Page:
- Conv unit: It is multiple conv layers. At stage 1, it is 1×1 conv of 64 channels, 3×3 conv of 64 channels, than a 1×1 conv of 256 channels. At later stages, each conv unit is two 3×3 conv of \(2^rC\) channels, for \(r=1,2,\dots\) the resolution index (see below).
- Width: The parameter \(C\) in that controls number of channels in the conv unit (above). This is also the number of channels for the highest resolution feature map. The paper mentioned a \(C=128\) model in appendix B and \(C=32\) to \(C=48\) models in the body of the paper.

Input to a fusion module are multiple parallel streams \(R^{(i)}_r\) with \(r\in\{1,\dots,k\}\), which index \(r\) denotes the resolution is \(1/2^{r-1}\) of the input to the first stage (i.e., \(r=1\) corresponds to the 1/4 resolution of the source, see sec 3 of the paper). Output to a fusion module are \(R^{(o)}_r\) with \(r\in\{1,\dots,k+1\}\) (one more resolution). Input-output are fully-connected: All inputs should be upsampled or downsampled to the output resolution and summed, i.e., \(R^{(o)}_s = \sum_r f_{rs}(R^{(i)}_r)\):

- For \(r=s\), the resolution are the same and \(f_{rs}(R^{(i)}_r)=R^{(i)}_r\)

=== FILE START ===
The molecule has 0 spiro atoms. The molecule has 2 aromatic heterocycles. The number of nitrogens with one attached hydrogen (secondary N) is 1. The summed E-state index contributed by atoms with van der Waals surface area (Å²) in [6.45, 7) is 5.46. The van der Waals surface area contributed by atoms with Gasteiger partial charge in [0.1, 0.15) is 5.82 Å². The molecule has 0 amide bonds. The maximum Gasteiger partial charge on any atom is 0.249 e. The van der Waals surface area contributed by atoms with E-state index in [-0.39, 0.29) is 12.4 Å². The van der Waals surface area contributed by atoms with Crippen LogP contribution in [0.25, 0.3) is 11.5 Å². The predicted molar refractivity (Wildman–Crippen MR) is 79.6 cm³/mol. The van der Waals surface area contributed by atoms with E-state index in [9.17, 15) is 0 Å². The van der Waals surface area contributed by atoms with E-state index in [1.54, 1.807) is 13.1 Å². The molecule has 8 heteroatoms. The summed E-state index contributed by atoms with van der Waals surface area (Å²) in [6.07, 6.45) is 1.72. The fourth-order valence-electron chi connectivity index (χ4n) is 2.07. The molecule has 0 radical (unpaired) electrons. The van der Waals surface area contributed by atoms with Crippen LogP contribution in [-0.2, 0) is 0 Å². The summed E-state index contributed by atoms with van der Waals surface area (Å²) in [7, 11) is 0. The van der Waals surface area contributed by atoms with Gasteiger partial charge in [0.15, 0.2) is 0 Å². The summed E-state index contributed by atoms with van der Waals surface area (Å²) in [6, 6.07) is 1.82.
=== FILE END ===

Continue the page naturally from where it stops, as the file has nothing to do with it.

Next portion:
- For \(r<s\), the input resolution is finer than the output, hence downsample is required. We filter \(R^{(i)}_r\) with \(r-s\) consecutive conv of 3×3 stride 2.
- For \(r>s\), the input resolution is coarser than the output, hence upsample is required. It is through bilinear upsampling followed by 1×1 conv to align the number of channels.

The paper suggested to have \(n=4\) stages, which there will be 4 parallel resolution streams. After the last stage, there will be feature maps of \(n\) different resolution immediately from the final fusion module:

- HRNetV1 emits \(R^{(o)}_1\) from the fusion module and ignored the rest
- HRNetV2 rescaled \(R^{(o)}_r\) for \(r\ge 2\) to the resolution of \(R^{(o)}_1\) using bilinear upsampling and then channel-wise concatenate them, followed by a 1×1 conv to mix the channels. The output is a feature map at resolution of \(R^{(o)}_1\).